Children attending hundreds of schools across the U.S. may be breathing in air polluted with dangerous carcinogens, a new report claims.
USA Today carried out an eight-month study of more than 128,000 educational institutions around the country to determine the quality of the surrounding air.
As part of its analysis, the publication solicited information from nearby factories and industrial plants about the chemicals they used in their processes.
It found that students at as many as 435 schools could be exposed to dangerous levels of toxic chemicals – which raises concerns about how this exposure could affect their health and development.
The newspaper also tells the story of a suburban Cincinnati elementary school which was forced to close in 2005 after the state EPA found carcinogens measuring 50 times greater than acceptable limits. A plastics plant across the street was responsible for the pollution.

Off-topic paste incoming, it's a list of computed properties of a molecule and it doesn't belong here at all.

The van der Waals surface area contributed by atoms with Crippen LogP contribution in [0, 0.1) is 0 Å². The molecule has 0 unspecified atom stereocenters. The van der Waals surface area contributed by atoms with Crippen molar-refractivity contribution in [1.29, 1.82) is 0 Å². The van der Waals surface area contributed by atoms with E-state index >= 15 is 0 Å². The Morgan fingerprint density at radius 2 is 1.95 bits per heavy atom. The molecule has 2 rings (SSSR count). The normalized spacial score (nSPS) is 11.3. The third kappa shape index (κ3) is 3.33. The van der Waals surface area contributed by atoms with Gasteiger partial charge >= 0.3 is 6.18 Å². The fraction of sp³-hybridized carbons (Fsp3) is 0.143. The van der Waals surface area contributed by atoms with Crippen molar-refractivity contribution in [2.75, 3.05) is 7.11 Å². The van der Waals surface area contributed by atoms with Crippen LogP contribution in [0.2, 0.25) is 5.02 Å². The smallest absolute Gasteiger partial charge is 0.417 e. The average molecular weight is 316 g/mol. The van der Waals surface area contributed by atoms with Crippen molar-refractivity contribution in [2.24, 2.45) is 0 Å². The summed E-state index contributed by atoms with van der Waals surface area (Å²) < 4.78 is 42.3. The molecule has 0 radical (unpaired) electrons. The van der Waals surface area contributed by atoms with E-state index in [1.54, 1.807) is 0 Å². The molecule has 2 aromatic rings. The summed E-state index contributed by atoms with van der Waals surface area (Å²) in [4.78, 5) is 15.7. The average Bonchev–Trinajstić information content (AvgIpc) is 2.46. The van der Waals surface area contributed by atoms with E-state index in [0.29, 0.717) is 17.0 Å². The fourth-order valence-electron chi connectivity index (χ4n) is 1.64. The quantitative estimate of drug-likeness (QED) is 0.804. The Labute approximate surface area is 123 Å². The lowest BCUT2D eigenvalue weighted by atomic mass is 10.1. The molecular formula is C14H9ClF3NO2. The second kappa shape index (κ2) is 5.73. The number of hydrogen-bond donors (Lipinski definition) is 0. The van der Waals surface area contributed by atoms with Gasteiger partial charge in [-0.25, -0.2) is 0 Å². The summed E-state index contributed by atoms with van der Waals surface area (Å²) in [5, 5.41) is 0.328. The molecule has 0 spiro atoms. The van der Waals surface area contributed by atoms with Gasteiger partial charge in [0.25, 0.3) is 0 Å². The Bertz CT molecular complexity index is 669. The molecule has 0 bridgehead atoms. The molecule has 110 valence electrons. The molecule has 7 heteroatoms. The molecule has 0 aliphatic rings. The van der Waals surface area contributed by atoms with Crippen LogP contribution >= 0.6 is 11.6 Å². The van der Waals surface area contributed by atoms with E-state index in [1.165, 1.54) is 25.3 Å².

In response to the report, the Center for Health, Environment and Justice released a statement that called on the government to act to protect the nation’s children by providing guidelines that limit a school’s proximity to toxic contamination sites.